Avoiding tracking and profiling on the Web

Today I wanted to share something about a topic that is really important for people concerned about privacy just like me. As many of you may certainly know, the Internet is crawling with advertisements. Advertising companies are using many advanced methods to identify and track user presence on many websites, creating detailed dossiers about each and every single person using the Web. Leader in gathering sensitive private data is Google. Every time you visit a website you’re leaving a footprint that can be used to identify your interests, likes and dislikes, your preferences and opinions, so the advertisers can target you more specifically. This is the way they choose what they call “relevant ads” that is presented to you.

Despite the fact that it can have some positive outcomes for you (what certainly means more money for the advertiser), there are many negative sides to it, most notable being invasion of privacy. Nobody can guarantee that the data gathered by advertising companies would stay safe in their data banks. Identity theft from such data bank can have far more reaching consequences than ordinary person can ever imagine. This data collected on you can be used by criminals, your enemies and pranksters to gain significant knowledge about you. Since I don’t have much time to dig deeper into topic, I’m going to show you some techniques that can be used to avoid tracking on the Web to some extent. This is by no means complete tutorial for avoiding tracking at all.

First things first. I’m using Firefox for browsing the web, because this browser has plugins which are developed especially for things like tracking and profiling your presence on the network. Advertisers use so called “cookies”, which are unique identifiers downloaded by your computer each time an advertising is shown on the website you’re browsing. I must be specific here. Such cookie is saved by the browser on your computer the first time application requests download of an advertisement from specific ad-company. Whenever your browser requests download of the advertising from the ad-company, even when it is on another website, previously saved cookie is sent to the advertising company immediately identifying you. When you surf the web and your browser downloads advertisements from the ads-provider, they are also gathering data about which websites you are visiting, how often, what content are you browsing and much more. That way, even when they don’t have your sensitive private data, like for example your name, address and credit card number, etc. advertisers are building silently extensive dossier about you. This dossier is assigned unique identifier and can be then correlated with other dossiers if you are for example using other computers and so on, building even more database information about you. And if you happen to buy something from such advertisement or give out your sensitive private data – boom, they have a complete profile about you.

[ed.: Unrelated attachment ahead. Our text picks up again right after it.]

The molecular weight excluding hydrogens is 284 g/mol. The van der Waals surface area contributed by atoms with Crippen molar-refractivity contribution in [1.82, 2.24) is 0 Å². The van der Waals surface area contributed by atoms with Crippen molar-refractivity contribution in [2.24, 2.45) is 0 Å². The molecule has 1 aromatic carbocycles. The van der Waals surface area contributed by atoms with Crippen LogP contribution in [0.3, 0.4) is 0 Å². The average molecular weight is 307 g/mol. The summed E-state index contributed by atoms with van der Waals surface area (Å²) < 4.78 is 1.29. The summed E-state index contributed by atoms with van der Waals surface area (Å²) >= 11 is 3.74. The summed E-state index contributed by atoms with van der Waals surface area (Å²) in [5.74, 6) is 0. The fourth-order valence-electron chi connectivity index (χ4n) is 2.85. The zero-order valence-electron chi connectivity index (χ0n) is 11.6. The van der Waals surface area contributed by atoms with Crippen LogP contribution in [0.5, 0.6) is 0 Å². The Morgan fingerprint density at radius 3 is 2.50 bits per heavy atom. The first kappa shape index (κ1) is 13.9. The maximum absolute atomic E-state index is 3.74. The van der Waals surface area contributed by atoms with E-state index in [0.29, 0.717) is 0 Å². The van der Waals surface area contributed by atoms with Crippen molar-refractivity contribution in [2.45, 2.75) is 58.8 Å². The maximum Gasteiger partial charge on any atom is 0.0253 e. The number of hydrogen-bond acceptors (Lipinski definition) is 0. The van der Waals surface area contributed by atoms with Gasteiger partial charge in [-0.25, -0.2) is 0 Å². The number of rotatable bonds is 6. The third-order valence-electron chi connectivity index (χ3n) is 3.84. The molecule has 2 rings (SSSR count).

What can be done about this? First thing that comes to mind. Disable cookies. Unfortunately, many sites use cookies as means for storing your logins and site preferences, so this is not really very good option to do. However, Firefox has a little nifty plugin that will block most advertisements for you which is called AdBlock Plus. Most of you probably know about it and use it. Not showing ads has many positive effects. Your browsing experience is cleaner, faster, you are conserving bandwidth and without advertisements there are no cookies that can be used to track your presence on the network. AdBlock does really good job, but occasionally it will let some ads slip through it’s filter. AdBlock can be downloaded here.

Getting rid of advertisements is certainly a serious blow to the tracking abilities of advertising companies. However it is only one side of the tracking problem. There are many far more advanced techniques to gather data about you. I won’t get into it today. So let’s get to another side of the tracking and profiling problem. Search engines, especially Google. Google and other companies in the search business are building dossier about you whenever you query the search engine. By the means of your IP address, cookies, login information and more, profile is built. Search engine companies are saying this is mostly for serving you more relevant content for your searches. However what are they doing, especially Google which is primarily an advertising company (sic!), is gathering even more data so they can fill up their data about you to serve you targeted advertisement (sponsored links, AdWords, etc.).

What can be done about it? Don’t use search engines. Impossible right? Right. However there are some nifty little plugins that will fool Google. First I’d like to introduce you TrackMeNot. What it does is working in the background and randomly querying specified search providers with random phrases. This way Google would think you were searching for things you didn’t, creating a false dossier about you. You can download TrackMeNot here.